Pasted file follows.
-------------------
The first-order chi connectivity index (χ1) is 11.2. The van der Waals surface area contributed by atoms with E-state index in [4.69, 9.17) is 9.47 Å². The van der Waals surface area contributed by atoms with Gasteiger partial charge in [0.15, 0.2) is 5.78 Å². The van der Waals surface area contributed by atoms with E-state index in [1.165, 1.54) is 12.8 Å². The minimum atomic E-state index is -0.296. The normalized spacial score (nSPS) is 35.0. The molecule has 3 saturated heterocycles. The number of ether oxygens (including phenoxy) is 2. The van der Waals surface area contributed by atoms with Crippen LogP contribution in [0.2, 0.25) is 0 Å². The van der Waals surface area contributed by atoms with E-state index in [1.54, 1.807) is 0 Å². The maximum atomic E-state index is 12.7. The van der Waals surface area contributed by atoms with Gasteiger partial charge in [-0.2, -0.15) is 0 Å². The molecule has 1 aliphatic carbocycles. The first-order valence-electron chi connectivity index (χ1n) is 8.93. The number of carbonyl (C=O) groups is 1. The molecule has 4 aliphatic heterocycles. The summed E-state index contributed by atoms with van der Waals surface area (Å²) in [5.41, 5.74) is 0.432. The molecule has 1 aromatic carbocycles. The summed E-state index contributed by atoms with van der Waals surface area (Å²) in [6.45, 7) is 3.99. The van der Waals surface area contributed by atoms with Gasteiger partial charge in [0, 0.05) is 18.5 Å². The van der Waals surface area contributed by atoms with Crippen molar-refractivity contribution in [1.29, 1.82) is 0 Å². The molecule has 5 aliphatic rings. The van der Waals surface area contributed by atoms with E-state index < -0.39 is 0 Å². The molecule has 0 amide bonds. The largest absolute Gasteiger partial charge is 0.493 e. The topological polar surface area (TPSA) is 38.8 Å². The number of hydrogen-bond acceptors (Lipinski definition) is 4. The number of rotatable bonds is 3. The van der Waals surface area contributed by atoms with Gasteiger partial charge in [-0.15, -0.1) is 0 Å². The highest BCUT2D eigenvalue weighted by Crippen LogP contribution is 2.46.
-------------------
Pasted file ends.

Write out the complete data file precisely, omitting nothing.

The first-order chi connectivity index (χ1) is 11.2. The van der Waals surface area contributed by atoms with E-state index in [4.69, 9.17) is 9.47 Å². The van der Waals surface area contributed by atoms with Gasteiger partial charge in [0.15, 0.2) is 5.78 Å². The van der Waals surface area contributed by atoms with E-state index in [1.165, 1.54) is 12.8 Å². The minimum atomic E-state index is -0.296. The normalized spacial score (nSPS) is 35.0. The molecule has 3 saturated heterocycles. The number of ether oxygens (including phenoxy) is 2. The van der Waals surface area contributed by atoms with Crippen LogP contribution in [0.2, 0.25) is 0 Å². The van der Waals surface area contributed by atoms with E-state index in [1.54, 1.807) is 0 Å². The maximum atomic E-state index is 12.7. The van der Waals surface area contributed by atoms with Gasteiger partial charge in [-0.2, -0.15) is 0 Å². The molecule has 1 aliphatic carbocycles. The first-order valence-electron chi connectivity index (χ1n) is 8.93. The number of carbonyl (C=O) groups is 1. The molecule has 4 aliphatic heterocycles. The summed E-state index contributed by atoms with van der Waals surface area (Å²) in [5.41, 5.74) is 0.432. The molecule has 1 aromatic carbocycles. The summed E-state index contributed by atoms with van der Waals surface area (Å²) in [6.45, 7) is 3.99. The van der Waals surface area contributed by atoms with Gasteiger partial charge in [0, 0.05) is 18.5 Å². The van der Waals surface area contributed by atoms with Crippen molar-refractivity contribution in [1.29, 1.82) is 0 Å². The molecule has 5 aliphatic rings. The van der Waals surface area contributed by atoms with E-state index < -0.39 is 0 Å². The molecule has 0 amide bonds. The largest absolute Gasteiger partial charge is 0.493 e. The topological polar surface area (TPSA) is 38.8 Å². The number of hydrogen-bond acceptors (Lipinski definition) is 4. The number of rotatable bonds is 3. The van der Waals surface area contributed by atoms with Gasteiger partial charge in [-0.15, -0.1) is 0 Å². The highest BCUT2D eigenvalue weighted by Crippen LogP contribution is 2.46.